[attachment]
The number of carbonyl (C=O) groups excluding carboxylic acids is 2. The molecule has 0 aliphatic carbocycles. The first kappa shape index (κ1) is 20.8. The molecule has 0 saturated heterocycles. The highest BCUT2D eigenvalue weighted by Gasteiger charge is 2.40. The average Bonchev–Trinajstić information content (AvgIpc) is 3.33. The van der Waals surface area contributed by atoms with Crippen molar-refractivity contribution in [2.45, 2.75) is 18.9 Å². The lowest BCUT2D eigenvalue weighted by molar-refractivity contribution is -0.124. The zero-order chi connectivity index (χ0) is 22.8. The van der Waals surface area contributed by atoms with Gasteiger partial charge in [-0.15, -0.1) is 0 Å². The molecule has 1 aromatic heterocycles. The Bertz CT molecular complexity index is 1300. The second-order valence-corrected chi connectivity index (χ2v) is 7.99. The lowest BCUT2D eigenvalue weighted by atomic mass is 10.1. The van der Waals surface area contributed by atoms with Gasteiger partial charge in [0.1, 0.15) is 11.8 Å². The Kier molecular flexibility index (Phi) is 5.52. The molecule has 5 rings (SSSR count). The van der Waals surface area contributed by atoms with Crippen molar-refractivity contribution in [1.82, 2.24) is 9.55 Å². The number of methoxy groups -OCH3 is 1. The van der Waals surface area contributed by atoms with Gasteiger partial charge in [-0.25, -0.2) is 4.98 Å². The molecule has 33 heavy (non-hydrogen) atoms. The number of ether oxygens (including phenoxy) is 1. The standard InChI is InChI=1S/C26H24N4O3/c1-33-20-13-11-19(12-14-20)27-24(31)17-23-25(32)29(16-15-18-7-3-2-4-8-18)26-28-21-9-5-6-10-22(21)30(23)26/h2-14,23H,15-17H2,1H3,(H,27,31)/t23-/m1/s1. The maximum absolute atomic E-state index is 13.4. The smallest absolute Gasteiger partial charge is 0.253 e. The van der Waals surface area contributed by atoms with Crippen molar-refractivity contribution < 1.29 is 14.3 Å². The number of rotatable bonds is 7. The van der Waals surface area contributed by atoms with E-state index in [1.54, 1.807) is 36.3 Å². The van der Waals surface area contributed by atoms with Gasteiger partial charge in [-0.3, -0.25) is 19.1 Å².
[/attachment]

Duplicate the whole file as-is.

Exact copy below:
The number of carbonyl (C=O) groups excluding carboxylic acids is 2. The molecule has 0 aliphatic carbocycles. The first kappa shape index (κ1) is 20.8. The molecule has 0 saturated heterocycles. The highest BCUT2D eigenvalue weighted by Gasteiger charge is 2.40. The average Bonchev–Trinajstić information content (AvgIpc) is 3.33. The van der Waals surface area contributed by atoms with Crippen molar-refractivity contribution in [2.45, 2.75) is 18.9 Å². The lowest BCUT2D eigenvalue weighted by molar-refractivity contribution is -0.124. The zero-order chi connectivity index (χ0) is 22.8. The van der Waals surface area contributed by atoms with Gasteiger partial charge in [-0.15, -0.1) is 0 Å². The molecule has 1 aromatic heterocycles. The Bertz CT molecular complexity index is 1300. The second-order valence-corrected chi connectivity index (χ2v) is 7.99. The lowest BCUT2D eigenvalue weighted by atomic mass is 10.1. The van der Waals surface area contributed by atoms with Gasteiger partial charge in [0.1, 0.15) is 11.8 Å². The Kier molecular flexibility index (Phi) is 5.52. The molecule has 5 rings (SSSR count). The van der Waals surface area contributed by atoms with Crippen molar-refractivity contribution in [1.82, 2.24) is 9.55 Å². The number of methoxy groups -OCH3 is 1. The van der Waals surface area contributed by atoms with Gasteiger partial charge in [-0.25, -0.2) is 4.98 Å². The molecule has 33 heavy (non-hydrogen) atoms. The number of ether oxygens (including phenoxy) is 1. The standard InChI is InChI=1S/C26H24N4O3/c1-33-20-13-11-19(12-14-20)27-24(31)17-23-25(32)29(16-15-18-7-3-2-4-8-18)26-28-21-9-5-6-10-22(21)30(23)26/h2-14,23H,15-17H2,1H3,(H,27,31)/t23-/m1/s1. The maximum absolute atomic E-state index is 13.4. The smallest absolute Gasteiger partial charge is 0.253 e. The van der Waals surface area contributed by atoms with Crippen molar-refractivity contribution < 1.29 is 14.3 Å². The number of rotatable bonds is 7. The van der Waals surface area contributed by atoms with E-state index in [1.54, 1.807) is 36.3 Å². The van der Waals surface area contributed by atoms with Gasteiger partial charge in [-0.3, -0.25) is 19.1 Å².